Impossible Predicates

Sometimes applications issue impossible predicates, that are coming from a user playing around with values from the dashboard somewhere. It would be cool if DBMS detected those and didn't spend time executing them.


Merging Predicates

Sometimes predicates are overlapped, and merging reduces CPU utilization

OR val BETWEEN 50 AND 150;

DBMS decides to merge them into:


Cost-based Search

In this model, DBMS uses actual data from the tables to determine which plan is better. Unlike the previous way, in which we use static rules. This one evaluates multiple query plans and chooses only the one that has the lowest cost.

The main idea here is to store some statistics about each table, and its attributes (indexes also). And use those statistics to determine the best plan.


For each relation R, DBMS stores: Nr which is the number of the records in R, V(A, R): the number of the distinct values for each attribute A. Using those two values, we can do some good calculations.

Selection cardinality is the average number of records with a value for a given attribute, SC(A, R) = Nr/V(A, R)

Selectivity of a predicate is the fraction of tuples that qualifies for this predicate


There's a trade-off between having accurate cost analysis and storage, if we want to have a high-accuracy model, then we need bigger storage. However, those statistics should be minimal because we are going to use them in every query, so it's crucial to keep them in memory, not on the disk. That's why we assume data is uniform, and collect some statistics assuming it accurately represents the actual data (which is not the case).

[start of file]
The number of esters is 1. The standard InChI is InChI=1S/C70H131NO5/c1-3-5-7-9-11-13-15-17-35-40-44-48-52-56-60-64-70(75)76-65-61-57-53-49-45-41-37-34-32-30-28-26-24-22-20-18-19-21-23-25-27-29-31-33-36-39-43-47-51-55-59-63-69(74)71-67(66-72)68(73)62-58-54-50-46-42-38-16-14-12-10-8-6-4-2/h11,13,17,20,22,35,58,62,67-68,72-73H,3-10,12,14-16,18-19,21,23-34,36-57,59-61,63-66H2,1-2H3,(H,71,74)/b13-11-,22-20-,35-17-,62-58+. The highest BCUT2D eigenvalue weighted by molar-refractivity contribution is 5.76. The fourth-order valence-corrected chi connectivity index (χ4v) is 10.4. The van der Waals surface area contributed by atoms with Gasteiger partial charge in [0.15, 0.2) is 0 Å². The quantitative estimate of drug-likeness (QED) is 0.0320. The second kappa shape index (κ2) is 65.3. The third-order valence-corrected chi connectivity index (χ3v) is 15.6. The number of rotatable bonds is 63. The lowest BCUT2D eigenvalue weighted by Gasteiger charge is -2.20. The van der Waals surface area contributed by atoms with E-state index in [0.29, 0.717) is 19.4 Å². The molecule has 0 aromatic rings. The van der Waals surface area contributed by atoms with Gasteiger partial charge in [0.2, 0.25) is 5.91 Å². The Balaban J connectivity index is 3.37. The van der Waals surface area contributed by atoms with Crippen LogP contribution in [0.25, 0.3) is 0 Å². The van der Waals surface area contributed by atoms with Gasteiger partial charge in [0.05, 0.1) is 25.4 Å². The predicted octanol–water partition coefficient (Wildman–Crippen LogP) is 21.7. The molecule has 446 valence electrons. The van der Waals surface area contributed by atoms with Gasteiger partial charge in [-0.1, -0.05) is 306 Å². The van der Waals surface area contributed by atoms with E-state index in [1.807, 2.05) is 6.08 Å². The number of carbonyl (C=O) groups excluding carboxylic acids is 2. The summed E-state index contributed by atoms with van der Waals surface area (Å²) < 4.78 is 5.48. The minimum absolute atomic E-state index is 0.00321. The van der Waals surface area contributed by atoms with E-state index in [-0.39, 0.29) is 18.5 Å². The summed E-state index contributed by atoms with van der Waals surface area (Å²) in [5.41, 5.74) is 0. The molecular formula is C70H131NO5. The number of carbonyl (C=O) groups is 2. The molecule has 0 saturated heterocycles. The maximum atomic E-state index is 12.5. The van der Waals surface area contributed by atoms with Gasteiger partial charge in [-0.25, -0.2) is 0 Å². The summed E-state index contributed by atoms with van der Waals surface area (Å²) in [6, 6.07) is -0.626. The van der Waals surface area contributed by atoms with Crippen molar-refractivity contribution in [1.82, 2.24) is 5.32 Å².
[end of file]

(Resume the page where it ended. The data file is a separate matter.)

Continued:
We are assuming that there are no data dependencies, which means that no attribute value affects another attribute. In the real world, a specific city would have a specific postal code, so there's a dependency here. However, we are assuming it's not happening in our DB. Some enterprise databases might allow you to define those dependencies, but it's not common.


Some databases collect samples from real tables to estimate selectivity. Which requires updating the sample when the tables are changed. Another trade-off, we decide to update the samples when only significant changes happen to the table because we don't need to waste too much effort on keeping samples updated. However, we sacrifice keeping samples accurate, but it's acceptable.

Query Optimization

Since we know how to estimate the cost of the plan, it's time to enumerate different plans for the query and estimate their costs, then decide which one should be executed.

  • Single-relation query: pick the best access method, which is one of the sequential scans, binary search (clustered indexes), or index scan.

  • Multi-relation query: as joins increase, alternative plans grow exponentially.

In general, the algorithm to generate different plans:

  1. Enumerate relation ordering

  2. Enumerate joins algorithm choices

  1. Enumerate access method choices

Nested Sub-Queries

There are two different approaches to optimizing nested sub-queries.

  1. Rewrite the query to de-correlate them.

  2. Decompose nested queries and store results in a temporary table.


    • CMU15-445/645 Database Systems lecture notes. Retrieved from: 15445.courses.cs.cmu.edu/fall2019

      Note: ChatGPT was used to help me refine and make this post more concise, and readable, and provided some examples. So huge thanks to OpenAI!